The Chinese are a great people and the events over the last week or so have only reinforced that opinion.

Peter Easton
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Posts: 131
Joined: 02 Mar 2007, 14:06

Re: Chinese Students - What do you think about them?

Unread postby Peter Easton » 05 Jun 2008, 12:46

I've thought of another one!

15. Students idolise the teacher – in China foreigners are, for various reasons, treated with a lot of curiosity which may be flattering but be careful – there’s a balance to be had. In the classroom don’t get sidetracked into becoming the centre of attention - you’re not there to be Billy Connolly and you don’t need to prove to anyone that you can speak English.

You also don’t want to go to the other extreme and take yourself too seriously. Being an English teacher certainly does not preclude being an interesting, funny and kind person. You must be liked and respected but being respected comes first and that does not mean becoming Joe Stalin.

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Re: Chinese Students - THAILAND too!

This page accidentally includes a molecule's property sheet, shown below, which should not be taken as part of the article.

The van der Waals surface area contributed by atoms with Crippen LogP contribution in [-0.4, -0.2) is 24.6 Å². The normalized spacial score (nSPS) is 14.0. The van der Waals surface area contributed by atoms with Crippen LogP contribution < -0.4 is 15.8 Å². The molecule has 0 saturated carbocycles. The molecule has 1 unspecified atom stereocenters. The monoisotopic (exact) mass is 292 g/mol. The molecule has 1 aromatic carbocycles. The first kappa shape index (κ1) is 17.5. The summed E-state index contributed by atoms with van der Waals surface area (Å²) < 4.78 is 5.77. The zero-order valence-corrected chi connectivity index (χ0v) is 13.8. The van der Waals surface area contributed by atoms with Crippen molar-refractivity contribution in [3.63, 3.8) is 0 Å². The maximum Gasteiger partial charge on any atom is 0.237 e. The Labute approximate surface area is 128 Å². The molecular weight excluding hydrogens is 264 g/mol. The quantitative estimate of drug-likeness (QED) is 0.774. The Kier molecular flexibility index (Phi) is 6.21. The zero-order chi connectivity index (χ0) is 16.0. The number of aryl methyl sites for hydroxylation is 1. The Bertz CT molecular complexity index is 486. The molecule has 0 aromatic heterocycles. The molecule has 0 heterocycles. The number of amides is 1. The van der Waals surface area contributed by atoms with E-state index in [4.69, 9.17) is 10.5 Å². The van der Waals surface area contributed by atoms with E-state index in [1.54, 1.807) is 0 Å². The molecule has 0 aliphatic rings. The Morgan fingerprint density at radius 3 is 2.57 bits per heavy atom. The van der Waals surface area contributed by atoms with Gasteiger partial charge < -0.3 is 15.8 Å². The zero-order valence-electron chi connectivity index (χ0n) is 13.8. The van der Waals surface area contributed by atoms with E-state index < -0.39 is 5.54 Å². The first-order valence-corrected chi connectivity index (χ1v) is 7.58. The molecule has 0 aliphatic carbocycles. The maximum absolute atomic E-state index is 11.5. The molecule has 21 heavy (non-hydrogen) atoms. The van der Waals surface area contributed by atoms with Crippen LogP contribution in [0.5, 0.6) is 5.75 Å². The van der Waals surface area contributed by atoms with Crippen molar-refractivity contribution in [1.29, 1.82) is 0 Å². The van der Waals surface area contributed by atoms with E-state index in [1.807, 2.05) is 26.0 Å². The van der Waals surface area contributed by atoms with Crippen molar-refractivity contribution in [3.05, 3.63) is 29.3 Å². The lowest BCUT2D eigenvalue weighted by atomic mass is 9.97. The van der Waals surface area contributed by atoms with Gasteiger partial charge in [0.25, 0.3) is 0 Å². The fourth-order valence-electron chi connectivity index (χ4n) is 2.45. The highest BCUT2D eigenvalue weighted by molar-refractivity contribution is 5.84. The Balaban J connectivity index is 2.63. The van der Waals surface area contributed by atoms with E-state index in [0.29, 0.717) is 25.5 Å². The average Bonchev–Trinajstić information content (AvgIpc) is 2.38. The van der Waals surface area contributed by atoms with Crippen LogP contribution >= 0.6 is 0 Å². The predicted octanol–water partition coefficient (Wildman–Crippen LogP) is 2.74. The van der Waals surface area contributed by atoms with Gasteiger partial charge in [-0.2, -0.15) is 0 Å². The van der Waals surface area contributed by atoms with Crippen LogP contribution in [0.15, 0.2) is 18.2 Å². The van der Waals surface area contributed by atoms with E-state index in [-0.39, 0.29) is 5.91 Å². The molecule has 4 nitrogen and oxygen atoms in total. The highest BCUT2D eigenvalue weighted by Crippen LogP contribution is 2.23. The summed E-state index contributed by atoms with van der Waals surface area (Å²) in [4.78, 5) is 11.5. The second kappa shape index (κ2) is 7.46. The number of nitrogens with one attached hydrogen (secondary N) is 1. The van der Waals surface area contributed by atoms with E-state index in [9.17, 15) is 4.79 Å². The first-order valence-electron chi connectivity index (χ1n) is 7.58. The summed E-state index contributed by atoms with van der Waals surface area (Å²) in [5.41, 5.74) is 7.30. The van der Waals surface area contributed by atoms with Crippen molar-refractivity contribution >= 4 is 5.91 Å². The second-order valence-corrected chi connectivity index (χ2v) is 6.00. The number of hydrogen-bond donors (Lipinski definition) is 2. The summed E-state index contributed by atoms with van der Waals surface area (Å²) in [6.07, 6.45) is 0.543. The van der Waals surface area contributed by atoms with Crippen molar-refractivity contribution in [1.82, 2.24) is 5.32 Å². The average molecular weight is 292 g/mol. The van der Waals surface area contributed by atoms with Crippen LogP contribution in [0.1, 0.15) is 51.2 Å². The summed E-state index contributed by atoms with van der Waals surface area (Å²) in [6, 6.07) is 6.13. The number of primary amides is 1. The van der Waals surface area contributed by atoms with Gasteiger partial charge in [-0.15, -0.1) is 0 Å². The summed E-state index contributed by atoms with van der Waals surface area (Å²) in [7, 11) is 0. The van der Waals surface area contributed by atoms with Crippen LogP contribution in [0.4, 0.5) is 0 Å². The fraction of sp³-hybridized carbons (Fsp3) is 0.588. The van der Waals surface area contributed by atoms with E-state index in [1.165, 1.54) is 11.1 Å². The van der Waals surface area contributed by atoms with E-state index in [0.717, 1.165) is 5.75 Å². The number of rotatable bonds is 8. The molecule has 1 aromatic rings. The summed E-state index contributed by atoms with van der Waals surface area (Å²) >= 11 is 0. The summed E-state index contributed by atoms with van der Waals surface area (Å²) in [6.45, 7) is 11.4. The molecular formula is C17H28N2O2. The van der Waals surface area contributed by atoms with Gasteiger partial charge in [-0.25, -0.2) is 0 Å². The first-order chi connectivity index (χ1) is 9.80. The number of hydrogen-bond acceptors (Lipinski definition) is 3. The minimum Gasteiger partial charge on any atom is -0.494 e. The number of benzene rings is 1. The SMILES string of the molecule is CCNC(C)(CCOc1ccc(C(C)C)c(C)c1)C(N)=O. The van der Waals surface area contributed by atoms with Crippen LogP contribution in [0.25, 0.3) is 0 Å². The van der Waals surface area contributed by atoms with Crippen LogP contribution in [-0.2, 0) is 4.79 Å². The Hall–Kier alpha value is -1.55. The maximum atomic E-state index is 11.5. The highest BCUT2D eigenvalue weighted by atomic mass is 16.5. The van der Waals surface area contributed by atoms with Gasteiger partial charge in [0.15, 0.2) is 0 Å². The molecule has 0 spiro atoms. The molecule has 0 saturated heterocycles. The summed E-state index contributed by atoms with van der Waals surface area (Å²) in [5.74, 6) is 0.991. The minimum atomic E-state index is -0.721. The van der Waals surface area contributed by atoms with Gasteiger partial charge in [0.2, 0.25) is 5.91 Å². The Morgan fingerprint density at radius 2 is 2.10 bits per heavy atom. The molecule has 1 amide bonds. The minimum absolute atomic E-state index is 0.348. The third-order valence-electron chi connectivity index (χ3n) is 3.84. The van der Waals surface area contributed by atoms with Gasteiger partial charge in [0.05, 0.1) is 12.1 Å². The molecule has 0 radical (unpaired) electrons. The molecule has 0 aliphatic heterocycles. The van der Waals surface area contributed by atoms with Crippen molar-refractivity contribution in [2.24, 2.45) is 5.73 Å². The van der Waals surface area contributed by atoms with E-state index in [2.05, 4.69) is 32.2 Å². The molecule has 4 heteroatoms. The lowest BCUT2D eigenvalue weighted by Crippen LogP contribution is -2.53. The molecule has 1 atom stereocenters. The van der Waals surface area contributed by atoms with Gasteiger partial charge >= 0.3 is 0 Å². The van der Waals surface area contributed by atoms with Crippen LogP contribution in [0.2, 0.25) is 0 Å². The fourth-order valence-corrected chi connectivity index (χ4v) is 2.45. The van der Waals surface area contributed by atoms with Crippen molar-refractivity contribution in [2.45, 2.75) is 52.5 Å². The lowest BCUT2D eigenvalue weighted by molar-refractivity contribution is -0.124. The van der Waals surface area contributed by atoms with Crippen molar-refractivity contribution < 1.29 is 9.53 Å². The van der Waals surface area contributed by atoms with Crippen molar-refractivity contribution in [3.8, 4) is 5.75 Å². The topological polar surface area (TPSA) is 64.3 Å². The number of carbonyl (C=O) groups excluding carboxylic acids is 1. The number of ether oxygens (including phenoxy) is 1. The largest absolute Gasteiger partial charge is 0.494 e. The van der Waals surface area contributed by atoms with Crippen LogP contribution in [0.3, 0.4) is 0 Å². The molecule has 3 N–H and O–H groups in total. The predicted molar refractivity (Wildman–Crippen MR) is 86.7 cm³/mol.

Unread postby systematic » 18 Jun 2008, 12:01

To call your comments aphorisms, Peter, is to underestimate the accuracy of your words - not only are your points most salient, and excellent advice, but they are also very apt and apply equally to the rest of Southeast Asia, i.e. Thailand, Cambodia, Laos, and Vietnam - especially Thailand which, as the only country in Asia to have been neither politically nor commercially colonised, has even more problems in adopting student centred teaching, and adapting its cultural mindset to the needs of modern, global society. In the Land of Smiles there is almost total resistance to progress in education as I have tried to describe in this article.
Nevertheless, with the right approach, teaching in S.E. Asia is both challenging and rewarding.

Catholic Schools in Thailand